ECONOMY: Gold high to export low – temporarily to switch artisans to sliver & gemstones ?!!
FROM THE TELEGRAPH
BY POULOMI BANERJEE
Galloping prices have dulled the shine of the gold market abroad and the city exporters are among the worst hit.
The price of the yellow metal hit an all-time high around Puja and then dropped marginally before peaking at Rs 20,000 for 10 grams (24 carat) on Tuesday.
“The price of gold was at the Rs 20,000 mark a few days back and has again returned to that level. In the West, people do not look at gold jewellery as an investment. Gold jewellery is strictly a fashion accessory, and when prices go up, Westerners just don’t buy,” said Pankaj Parekh, the chairman (eastern region) of the Gem and Jewellery Export Promotion Council.
The trend is the same in West Asia, the main importer of gold jewellery from eastern India. “The economy in West Asia is heavily dependent on the West. When there is turmoil in the West, the effect is felt in West Asia too,” said Parekh.
Also, Dubai acts as an important distribution point for jewellery imported from India. If the demand drops in the rest of the world, the Dubai market dries up automatically.
The combined effect of a weak economy and a weak dollar jacking up gold prices has left Indian jewellers without overseas buyers.
“Gold jewellery from Calcutta is intricate and very refined and hence, the most expensive. Which is why our exports have suffered more than in the rest of India,” added Parekh.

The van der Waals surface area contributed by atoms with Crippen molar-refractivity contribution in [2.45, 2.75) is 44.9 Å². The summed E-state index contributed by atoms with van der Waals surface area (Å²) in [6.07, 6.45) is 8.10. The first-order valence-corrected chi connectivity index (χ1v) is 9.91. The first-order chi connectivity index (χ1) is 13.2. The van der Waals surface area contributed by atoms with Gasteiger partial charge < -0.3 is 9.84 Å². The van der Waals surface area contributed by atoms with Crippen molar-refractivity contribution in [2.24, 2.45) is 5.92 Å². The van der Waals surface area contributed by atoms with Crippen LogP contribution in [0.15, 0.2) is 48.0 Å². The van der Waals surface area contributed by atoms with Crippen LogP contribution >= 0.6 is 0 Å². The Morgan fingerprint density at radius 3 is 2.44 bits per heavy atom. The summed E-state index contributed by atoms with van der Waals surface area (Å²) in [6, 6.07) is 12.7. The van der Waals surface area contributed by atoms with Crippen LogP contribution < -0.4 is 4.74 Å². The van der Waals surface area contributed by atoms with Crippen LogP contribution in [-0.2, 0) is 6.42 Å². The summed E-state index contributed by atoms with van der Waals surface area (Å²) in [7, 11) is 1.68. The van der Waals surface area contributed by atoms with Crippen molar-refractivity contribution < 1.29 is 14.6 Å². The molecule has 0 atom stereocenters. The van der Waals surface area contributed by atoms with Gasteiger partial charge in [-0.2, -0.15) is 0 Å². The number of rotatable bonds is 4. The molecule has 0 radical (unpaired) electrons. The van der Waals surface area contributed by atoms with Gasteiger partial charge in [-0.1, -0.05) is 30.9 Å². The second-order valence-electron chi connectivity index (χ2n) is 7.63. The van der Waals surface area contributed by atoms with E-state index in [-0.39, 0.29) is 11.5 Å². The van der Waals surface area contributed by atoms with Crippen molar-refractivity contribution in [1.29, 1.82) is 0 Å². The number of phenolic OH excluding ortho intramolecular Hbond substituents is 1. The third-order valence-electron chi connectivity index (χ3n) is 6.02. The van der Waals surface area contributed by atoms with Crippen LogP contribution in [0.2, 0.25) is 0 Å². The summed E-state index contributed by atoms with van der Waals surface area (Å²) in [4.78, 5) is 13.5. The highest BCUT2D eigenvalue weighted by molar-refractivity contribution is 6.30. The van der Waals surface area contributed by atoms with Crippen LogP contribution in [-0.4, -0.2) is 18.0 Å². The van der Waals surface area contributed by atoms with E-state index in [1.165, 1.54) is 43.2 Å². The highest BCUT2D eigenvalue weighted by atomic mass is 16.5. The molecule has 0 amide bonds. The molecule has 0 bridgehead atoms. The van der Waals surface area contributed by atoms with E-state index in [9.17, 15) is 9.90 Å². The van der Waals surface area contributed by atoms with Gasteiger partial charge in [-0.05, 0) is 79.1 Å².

“A buyer in Turkey recently told me that he was scared of buying gold jewellery because he was not confident of finding customers at such high prices,” said Prakash Pincha of Jewel India.
The export numbers have remained a worry for some time now. “Gold prices started marching up about two years back. The volume of my exports has dropped by 70 per cent since then,” said Pincha.
Subir Sen of B.C. Sen Jewellers agreed: “There has been a 15 to 20 per cent drop in business over the past year. The price of gold started fluctuating during the downturn and people stopped buying, expecting the figure to steady. But the demand has not picked up.”
The past few months have been the worst. “The gold price has gone up by 17.5 per cent in the past two-and-a-half months, and exports have dropped by 40 per cent. Sales usually increase by 10 per cent in the festive months but that didn’t happen,” said Parekh.
Jewellers do not foresee better times soon. “I think the dollar will weaken further, which will translate into higher gold price. If that happens, our business will be hit again,” said Pincha.
The drop in the value of the dollar has made things difficult in more ways than one. “International trade is mainly transacted in dollars and the currency has been steadily weakening. Hence, Indian exporters have earned less,” said Parekh.